Love Notes

It is so easy to send text and email.  But to send a handwritten note in the mail takes a little more effort, an envelope, a stamp; maybe even a trip out and an interruption of productivity.

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I had the most wonderful dog.  Her name was Roxxy.  She was very gentle and loved to run.  One day she got out of the fence and ran.  As soon as I noticed Roxy was out I called and she came back immediately.  My phone rang shortly after and an angry neighbor jogger told me how scared she was.  Roxy had been chasing her. (Roxxy was a Rottweiler, so I understood her fear)  I apologized and tried to reassure her my dog was gentle.  Then followed up with a note inviting her over to get to know us both better.  The lady called me again.  She said it had been a very long time since anyone had written her. The note made all the difference in our future relationship.

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The real Roxxy.  Photo courtesy of her human mom, Holly Sepety, who raised her from a pup.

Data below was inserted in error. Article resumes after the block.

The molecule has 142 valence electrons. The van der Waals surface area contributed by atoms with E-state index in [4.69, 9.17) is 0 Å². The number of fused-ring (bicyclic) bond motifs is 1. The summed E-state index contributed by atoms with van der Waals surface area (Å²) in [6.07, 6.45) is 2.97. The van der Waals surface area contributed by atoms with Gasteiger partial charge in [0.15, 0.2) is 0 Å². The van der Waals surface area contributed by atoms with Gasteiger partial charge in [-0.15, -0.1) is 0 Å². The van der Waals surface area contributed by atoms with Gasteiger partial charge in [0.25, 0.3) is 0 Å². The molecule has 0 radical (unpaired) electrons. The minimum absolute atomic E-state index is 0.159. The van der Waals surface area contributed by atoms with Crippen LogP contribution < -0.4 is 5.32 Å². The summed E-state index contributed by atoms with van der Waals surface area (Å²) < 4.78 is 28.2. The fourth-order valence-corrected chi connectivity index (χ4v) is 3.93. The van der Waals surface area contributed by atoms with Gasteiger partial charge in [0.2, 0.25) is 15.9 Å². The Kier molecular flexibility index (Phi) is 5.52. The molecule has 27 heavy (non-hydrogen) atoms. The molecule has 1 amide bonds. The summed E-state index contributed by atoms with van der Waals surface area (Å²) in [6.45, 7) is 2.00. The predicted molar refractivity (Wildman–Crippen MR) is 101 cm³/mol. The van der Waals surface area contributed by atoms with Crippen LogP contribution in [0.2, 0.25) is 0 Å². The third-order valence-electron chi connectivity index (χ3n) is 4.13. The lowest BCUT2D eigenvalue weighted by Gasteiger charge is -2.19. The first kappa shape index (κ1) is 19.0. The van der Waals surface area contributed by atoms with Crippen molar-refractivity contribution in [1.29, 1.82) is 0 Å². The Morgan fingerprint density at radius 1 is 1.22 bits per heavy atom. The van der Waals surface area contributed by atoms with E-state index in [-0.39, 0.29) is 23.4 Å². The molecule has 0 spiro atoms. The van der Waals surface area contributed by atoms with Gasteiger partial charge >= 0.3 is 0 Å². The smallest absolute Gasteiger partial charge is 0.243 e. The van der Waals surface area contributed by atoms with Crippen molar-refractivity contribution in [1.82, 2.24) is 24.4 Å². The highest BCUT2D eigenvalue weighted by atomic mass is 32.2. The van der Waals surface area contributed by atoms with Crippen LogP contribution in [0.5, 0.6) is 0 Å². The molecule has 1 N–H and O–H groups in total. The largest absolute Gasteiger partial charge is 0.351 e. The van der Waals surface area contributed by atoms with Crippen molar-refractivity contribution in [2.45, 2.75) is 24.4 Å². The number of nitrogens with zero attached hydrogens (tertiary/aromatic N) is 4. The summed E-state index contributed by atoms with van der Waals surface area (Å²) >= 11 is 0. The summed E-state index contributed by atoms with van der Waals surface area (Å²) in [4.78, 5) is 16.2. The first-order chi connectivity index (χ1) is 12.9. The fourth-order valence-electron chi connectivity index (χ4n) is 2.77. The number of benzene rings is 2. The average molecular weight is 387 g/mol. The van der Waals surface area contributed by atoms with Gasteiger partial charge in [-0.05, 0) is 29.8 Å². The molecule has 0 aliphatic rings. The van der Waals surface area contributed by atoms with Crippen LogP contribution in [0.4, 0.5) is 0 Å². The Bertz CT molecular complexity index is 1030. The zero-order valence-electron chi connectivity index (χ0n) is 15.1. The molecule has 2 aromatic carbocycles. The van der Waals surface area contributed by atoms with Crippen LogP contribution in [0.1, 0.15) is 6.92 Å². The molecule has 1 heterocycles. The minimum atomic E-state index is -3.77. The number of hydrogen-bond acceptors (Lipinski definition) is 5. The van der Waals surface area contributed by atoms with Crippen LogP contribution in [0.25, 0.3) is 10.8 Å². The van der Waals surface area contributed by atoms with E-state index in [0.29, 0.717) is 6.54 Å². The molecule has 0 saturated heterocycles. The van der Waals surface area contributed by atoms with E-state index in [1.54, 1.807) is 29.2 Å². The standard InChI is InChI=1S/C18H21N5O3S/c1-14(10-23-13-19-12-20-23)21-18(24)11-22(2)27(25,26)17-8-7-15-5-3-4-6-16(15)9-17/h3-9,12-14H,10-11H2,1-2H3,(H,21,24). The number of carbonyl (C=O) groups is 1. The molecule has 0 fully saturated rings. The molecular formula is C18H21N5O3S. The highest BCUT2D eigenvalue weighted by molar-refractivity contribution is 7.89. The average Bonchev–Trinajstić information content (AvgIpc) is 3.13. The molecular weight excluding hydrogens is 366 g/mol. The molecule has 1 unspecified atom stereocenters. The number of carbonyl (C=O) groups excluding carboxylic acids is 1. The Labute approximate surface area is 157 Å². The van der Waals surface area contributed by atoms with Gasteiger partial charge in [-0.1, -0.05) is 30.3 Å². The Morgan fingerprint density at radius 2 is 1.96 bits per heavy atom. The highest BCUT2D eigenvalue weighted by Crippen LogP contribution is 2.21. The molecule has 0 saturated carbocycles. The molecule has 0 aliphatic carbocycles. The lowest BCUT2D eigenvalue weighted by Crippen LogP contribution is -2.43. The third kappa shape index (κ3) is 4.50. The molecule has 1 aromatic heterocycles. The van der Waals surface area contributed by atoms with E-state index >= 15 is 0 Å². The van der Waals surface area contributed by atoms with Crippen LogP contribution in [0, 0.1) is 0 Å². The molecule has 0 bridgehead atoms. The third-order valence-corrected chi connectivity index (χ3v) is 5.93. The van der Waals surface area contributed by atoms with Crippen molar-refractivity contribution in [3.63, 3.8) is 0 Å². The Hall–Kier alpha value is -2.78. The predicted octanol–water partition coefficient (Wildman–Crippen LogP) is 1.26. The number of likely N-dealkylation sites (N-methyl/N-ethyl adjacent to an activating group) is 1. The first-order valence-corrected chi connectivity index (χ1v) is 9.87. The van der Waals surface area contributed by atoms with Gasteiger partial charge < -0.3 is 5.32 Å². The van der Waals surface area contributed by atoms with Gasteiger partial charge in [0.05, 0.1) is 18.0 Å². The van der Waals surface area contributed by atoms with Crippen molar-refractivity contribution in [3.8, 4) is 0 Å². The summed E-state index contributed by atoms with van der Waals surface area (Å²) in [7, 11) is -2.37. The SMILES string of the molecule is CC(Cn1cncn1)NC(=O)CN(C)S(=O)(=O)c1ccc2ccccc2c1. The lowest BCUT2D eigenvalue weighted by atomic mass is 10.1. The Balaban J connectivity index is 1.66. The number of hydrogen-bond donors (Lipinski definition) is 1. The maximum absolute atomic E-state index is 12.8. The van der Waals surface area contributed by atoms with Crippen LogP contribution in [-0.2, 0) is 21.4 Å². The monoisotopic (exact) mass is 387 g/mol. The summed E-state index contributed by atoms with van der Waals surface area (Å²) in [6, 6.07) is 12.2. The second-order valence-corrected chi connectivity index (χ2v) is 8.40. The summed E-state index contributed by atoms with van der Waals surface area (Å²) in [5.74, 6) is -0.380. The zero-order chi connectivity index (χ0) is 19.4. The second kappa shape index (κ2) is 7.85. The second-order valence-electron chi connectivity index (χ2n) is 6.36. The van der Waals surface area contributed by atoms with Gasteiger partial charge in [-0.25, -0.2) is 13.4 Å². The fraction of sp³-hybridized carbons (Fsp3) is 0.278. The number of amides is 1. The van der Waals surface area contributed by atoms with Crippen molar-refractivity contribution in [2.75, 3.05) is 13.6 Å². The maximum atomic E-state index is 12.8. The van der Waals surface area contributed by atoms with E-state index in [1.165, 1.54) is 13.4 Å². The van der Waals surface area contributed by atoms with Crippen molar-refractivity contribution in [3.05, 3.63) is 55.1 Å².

I learned to write notes from my mother.  She was depression era so she wrote on anything: old envelopes, scraps of paper, ledger paper.  She wrote to me in college on 8 1/2 x 11 lined paper, front and back, 3 pages folded into a little envelope. Her letters would begin like this:  I got up at 6 am this morning and ironed for 2 hours, then I went to the store to get…for dinner, Then a got a phone call….  and so on.  She covered her day from sun up until bed time.  She wrote 2-3 times a week.  My roommate and dorm friends all wanted to read her letters.  I did not understand their letter envy until I realized some did not get any mail.  Mom’s mundane routine fascinated them and helped us all be a little less homesick.  My mom taught me that sharing simple things could make someone else’s day.  So I write. Most days I use texts and emails.  For special times, I use snail mail, and I write.  Thanks, Mom.

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